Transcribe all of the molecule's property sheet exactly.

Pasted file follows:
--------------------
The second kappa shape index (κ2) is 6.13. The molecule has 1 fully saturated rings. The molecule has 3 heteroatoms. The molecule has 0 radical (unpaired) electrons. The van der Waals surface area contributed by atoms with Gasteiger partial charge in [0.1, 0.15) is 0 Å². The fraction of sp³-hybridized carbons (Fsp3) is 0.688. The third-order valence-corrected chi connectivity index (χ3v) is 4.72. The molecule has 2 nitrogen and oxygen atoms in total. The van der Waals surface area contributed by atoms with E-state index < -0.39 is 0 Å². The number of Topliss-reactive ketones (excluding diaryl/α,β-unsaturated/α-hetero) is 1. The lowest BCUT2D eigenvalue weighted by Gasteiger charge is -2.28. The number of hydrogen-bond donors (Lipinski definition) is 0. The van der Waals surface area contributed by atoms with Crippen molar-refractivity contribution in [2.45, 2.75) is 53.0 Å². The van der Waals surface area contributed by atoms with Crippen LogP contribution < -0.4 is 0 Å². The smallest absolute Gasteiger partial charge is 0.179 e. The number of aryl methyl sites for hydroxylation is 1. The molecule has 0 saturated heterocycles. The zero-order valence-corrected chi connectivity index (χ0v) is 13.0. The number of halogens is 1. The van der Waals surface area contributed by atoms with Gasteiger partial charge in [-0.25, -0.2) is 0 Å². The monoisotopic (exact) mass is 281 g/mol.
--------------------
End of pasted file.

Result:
The second kappa shape index (κ2) is 6.13. The molecule has 1 fully saturated rings. The molecule has 3 heteroatoms. The molecule has 0 radical (unpaired) electrons. The van der Waals surface area contributed by atoms with Gasteiger partial charge in [0.1, 0.15) is 0 Å². The fraction of sp³-hybridized carbons (Fsp3) is 0.688. The third-order valence-corrected chi connectivity index (χ3v) is 4.72. The molecule has 2 nitrogen and oxygen atoms in total. The van der Waals surface area contributed by atoms with E-state index < -0.39 is 0 Å². The number of Topliss-reactive ketones (excluding diaryl/α,β-unsaturated/α-hetero) is 1. The lowest BCUT2D eigenvalue weighted by Gasteiger charge is -2.28. The number of hydrogen-bond donors (Lipinski definition) is 0. The van der Waals surface area contributed by atoms with Crippen molar-refractivity contribution in [2.45, 2.75) is 53.0 Å². The van der Waals surface area contributed by atoms with Crippen LogP contribution < -0.4 is 0 Å². The smallest absolute Gasteiger partial charge is 0.179 e. The number of aryl methyl sites for hydroxylation is 1. The molecule has 0 saturated heterocycles. The zero-order valence-corrected chi connectivity index (χ0v) is 13.0. The number of halogens is 1. The van der Waals surface area contributed by atoms with Gasteiger partial charge in [-0.25, -0.2) is 0 Å². The monoisotopic (exact) mass is 281 g/mol.